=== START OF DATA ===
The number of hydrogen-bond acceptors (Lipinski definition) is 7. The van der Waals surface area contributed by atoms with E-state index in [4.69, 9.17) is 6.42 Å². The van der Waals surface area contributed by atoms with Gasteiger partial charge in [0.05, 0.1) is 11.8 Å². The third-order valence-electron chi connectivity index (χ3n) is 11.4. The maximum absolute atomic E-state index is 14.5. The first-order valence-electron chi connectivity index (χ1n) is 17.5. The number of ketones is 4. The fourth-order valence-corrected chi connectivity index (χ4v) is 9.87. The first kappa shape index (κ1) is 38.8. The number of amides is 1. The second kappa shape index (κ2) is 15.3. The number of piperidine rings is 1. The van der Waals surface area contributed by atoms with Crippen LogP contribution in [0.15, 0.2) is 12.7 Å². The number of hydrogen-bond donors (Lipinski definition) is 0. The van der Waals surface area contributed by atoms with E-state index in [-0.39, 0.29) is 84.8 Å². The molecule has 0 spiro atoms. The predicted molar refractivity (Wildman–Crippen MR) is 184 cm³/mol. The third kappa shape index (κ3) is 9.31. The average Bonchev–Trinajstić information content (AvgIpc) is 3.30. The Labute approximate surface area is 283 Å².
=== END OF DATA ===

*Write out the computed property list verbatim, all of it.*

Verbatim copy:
The number of hydrogen-bond acceptors (Lipinski definition) is 7. The van der Waals surface area contributed by atoms with E-state index in [4.69, 9.17) is 6.42 Å². The van der Waals surface area contributed by atoms with Gasteiger partial charge in [0.05, 0.1) is 11.8 Å². The third-order valence-electron chi connectivity index (χ3n) is 11.4. The maximum absolute atomic E-state index is 14.5. The first-order valence-electron chi connectivity index (χ1n) is 17.5. The number of ketones is 4. The fourth-order valence-corrected chi connectivity index (χ4v) is 9.87. The first kappa shape index (κ1) is 38.8. The number of amides is 1. The second kappa shape index (κ2) is 15.3. The number of piperidine rings is 1. The van der Waals surface area contributed by atoms with Crippen LogP contribution in [0.15, 0.2) is 12.7 Å². The number of hydrogen-bond donors (Lipinski definition) is 0. The van der Waals surface area contributed by atoms with E-state index in [-0.39, 0.29) is 84.8 Å². The molecule has 0 spiro atoms. The predicted molar refractivity (Wildman–Crippen MR) is 184 cm³/mol. The third kappa shape index (κ3) is 9.31. The average Bonchev–Trinajstić information content (AvgIpc) is 3.30. The Labute approximate surface area is 283 Å².